Jan 2, 2024 12:15 PM
Two actors who grew up in the Satmar community and now describe themselves as “somewhat in, somewhat out” are pursuing a career in the theater. They say it’s becoming easier to do so due to a number of factors, including the ascent of the Internet and Haredim increasing their interaction with secular culture.
Melissa Weisz, 40, and Sruli Rosenberg, 30, are appearing in a new play about a former Hasid who encouraged Jews to convert to Christianity during the Holocaust. Both say they plan to continue in the acting profession.
“I’m not like someone who was raised as a secular American Jew. I’m a Hasidic American Jew,” said Weisz, who grew up in Borough Park and began her acting career in 2012 in a feature film titled “Romeo & Juliet in Yiddish,” in which she played Juliet. “It’s just who I am and how I see the world.”
Back when that film debuted, she said she no longer considered herself Hasidic. But things have changed and now she does.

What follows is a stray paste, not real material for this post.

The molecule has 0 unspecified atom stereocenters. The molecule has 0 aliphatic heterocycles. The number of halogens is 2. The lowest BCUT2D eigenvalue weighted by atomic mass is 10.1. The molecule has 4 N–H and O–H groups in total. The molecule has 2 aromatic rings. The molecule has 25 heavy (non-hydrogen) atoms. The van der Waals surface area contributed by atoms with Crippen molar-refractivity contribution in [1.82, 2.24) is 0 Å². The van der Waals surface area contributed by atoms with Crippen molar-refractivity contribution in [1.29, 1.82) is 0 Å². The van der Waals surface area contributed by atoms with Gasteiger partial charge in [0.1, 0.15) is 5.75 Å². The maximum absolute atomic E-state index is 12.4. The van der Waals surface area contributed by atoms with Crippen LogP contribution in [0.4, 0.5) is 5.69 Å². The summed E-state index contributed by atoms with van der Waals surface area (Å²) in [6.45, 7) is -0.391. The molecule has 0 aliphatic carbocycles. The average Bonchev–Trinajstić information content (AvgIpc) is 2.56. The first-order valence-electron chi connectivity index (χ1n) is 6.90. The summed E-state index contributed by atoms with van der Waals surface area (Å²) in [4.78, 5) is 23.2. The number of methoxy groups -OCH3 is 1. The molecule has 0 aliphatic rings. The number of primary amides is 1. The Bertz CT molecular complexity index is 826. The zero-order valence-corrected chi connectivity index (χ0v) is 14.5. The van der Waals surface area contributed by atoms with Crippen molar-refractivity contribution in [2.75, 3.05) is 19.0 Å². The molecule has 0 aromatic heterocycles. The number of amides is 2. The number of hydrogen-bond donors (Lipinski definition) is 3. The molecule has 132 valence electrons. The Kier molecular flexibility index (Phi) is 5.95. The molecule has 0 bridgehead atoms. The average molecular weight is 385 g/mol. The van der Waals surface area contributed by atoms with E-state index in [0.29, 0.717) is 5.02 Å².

The film was a cinematic retelling of the Shakespearean play with the warring Montague and Capulet clans replaced by Hasidic sects bearing a distinct resemblance to Satmar and Lubavitch. When Weisz delivered Juliet’s famous “Wherefore art thou?” soliloquy in Yiddish, she did it from a brownstone fire escape.
Rosenberg, who had aspirations of becoming a writer before pursuing acting, said he wasn’t necessarily trying to leave the Hasidic world. “I’m making different choices,” he said. “I’m taking different roads. And sometimes that collides with where I come from.”
The two actors are appearing in “The Gospel According to Chaim,” a Yiddish play running through Jan. 7 at the Theater for the New City in Manhattan’s East Village. That theater is around the corner from one of the major Yiddish theaters of the early 20th century on Second Avenue, which is now a movie theater.